The objectives of this project are to:
- Restore eelgrass habitat by transplanting harvested shoots
- Monitor transplant sites for change
- Engage, train and educate locals in eelgrass stewardship and
- Collaborate with local planners and government.
Eelgrass meadows represent one of the habitat types that are threatened by estuarine development. Various types of disturbance in coastal and estuarine environments have led to a decline in seagrass abundance around the world.
Seagrasses, including eelgrass have been used as indicators or nearshore ecosystem health in many areas of the world. The complex and intricate food webs of an eelgrass meadow rival the world’s richest farmlands and tropical rainforests. From an unstructured muddy/sandy bottom grows a myriad pattern of leaves that supply nutrients to fish, shellfish, waterfowl and about 124 species of faunal invertebrates. The plants offer surface area for hundreds of species.
The high biological diversity available in eelgrass systems provides food in several ways. In the Trent River delta on Vancouver Island, for example, 124 species of birds have been identified, over 38,000 individuals. Forty eight per cent were observed using the intertidal eelgrass (Z. japonica) of the delta for feeding, foraging or preening at some time during the year.
Native eelgrass (Z. marina) plants retain their leaves year-round. Because the plants are rarely exposed to air, the leafy habitat is available to marine animals almost continuously. Living in the web of blades, animals, including juvenile salmon, young herring, plume hydroids, nudibranchs, anemones, jellyfish, clams, scallops, cockles, shrimp, spider, red rock and dungeness crabs, sea stars, moon snails and sand dollars find protection and food. The mat of underground rhizomes prevents the easy movement of predators into and through the sediment, and the thick canopy of blades makes quick movements by larger predators (fish and birds) more difficult.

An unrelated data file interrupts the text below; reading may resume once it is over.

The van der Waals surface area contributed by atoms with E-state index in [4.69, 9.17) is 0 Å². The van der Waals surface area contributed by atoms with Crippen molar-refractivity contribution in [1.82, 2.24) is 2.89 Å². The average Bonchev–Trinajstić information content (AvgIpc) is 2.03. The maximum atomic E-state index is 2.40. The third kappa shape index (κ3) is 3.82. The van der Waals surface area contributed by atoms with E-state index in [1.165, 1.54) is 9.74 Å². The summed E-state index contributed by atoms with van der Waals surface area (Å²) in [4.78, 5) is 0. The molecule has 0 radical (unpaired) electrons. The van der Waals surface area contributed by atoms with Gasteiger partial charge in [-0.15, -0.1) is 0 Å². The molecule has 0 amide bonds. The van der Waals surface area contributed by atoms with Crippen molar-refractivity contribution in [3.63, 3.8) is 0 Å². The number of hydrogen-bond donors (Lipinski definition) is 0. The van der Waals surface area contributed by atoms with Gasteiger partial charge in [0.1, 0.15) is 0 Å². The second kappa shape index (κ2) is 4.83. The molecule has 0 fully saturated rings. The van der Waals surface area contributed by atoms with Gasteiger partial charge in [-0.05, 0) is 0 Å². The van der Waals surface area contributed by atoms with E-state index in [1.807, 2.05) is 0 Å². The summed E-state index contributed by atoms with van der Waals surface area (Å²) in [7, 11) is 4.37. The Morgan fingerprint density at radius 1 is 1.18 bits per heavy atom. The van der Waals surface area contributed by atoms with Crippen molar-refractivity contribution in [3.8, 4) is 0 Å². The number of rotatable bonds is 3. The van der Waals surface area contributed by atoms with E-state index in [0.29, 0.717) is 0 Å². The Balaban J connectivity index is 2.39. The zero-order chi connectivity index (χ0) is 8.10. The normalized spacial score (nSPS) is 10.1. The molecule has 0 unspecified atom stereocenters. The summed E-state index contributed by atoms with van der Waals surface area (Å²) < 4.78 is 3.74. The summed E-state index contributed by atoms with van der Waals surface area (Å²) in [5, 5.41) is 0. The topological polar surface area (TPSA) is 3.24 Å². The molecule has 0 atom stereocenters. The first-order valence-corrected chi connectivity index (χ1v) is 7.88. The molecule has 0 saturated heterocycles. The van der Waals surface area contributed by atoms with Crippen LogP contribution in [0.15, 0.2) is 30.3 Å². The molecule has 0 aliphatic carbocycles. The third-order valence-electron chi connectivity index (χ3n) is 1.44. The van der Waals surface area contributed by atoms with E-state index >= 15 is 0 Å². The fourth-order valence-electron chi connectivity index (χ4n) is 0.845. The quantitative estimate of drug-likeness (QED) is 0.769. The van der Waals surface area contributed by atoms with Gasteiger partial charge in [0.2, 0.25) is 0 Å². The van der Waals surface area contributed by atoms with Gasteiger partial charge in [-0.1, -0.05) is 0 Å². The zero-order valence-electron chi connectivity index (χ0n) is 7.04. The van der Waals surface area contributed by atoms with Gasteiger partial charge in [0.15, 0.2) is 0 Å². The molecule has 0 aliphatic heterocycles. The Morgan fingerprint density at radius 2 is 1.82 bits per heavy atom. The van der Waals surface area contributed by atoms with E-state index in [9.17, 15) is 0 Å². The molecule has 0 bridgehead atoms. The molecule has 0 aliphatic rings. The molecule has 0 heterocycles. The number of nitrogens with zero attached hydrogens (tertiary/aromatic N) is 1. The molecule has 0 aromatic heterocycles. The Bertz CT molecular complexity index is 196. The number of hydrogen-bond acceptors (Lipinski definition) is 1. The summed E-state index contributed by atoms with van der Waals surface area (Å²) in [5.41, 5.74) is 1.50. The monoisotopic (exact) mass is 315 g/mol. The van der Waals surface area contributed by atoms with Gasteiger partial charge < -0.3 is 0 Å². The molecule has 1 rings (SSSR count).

Only about 5% of eelgrass is consumed by direct grazing. Only a few species eat the leaves. Among the consumers are snails and amphipods, important prey for fish and birds. Great Blue herons, dabbling ducks, widgeon, pintail and mallard ducks and Black Brant geese are among the millions of shorebirds that use eelgrass beds for foraging. Over 2.3 million birds, representing 150 species, use the intertidal flats of the Fraser River annually. Recently, in the Strait of Georgia, green urchins and Canada Geese have been observed consuming significant amounts of eelgrass and seriously impacting the local eelgrass populations. (C. Durance, pers. com.)
Central to the marine food web is the Pacific herring, contributing 30% to 70% to the summer diets of Chinook salmon, Pacific cod, lingcod, and harbour seals in southern B.C. marine waters. Herring roe constitutes an important component of the diets of migrating seabirds, grey whales, and invertebrates. About 500 linear km of B. C. coastline turn milky-white every March and April as a result of the herring’s release of sperm around the eggs (roe) spawned directly on eelgrass and also on algae which is often epiphytic on eelgrass.
Eelgrass detritus provides the basis for a chain of consumers in the open ocean living as far as 10,000 meters in depth. The extensive root system of the plants helps stabilize sediments and prevent erosion along the BC coastline. Damage to eelgrass can affect an entire ecosystem as well as the stability of our shorelines.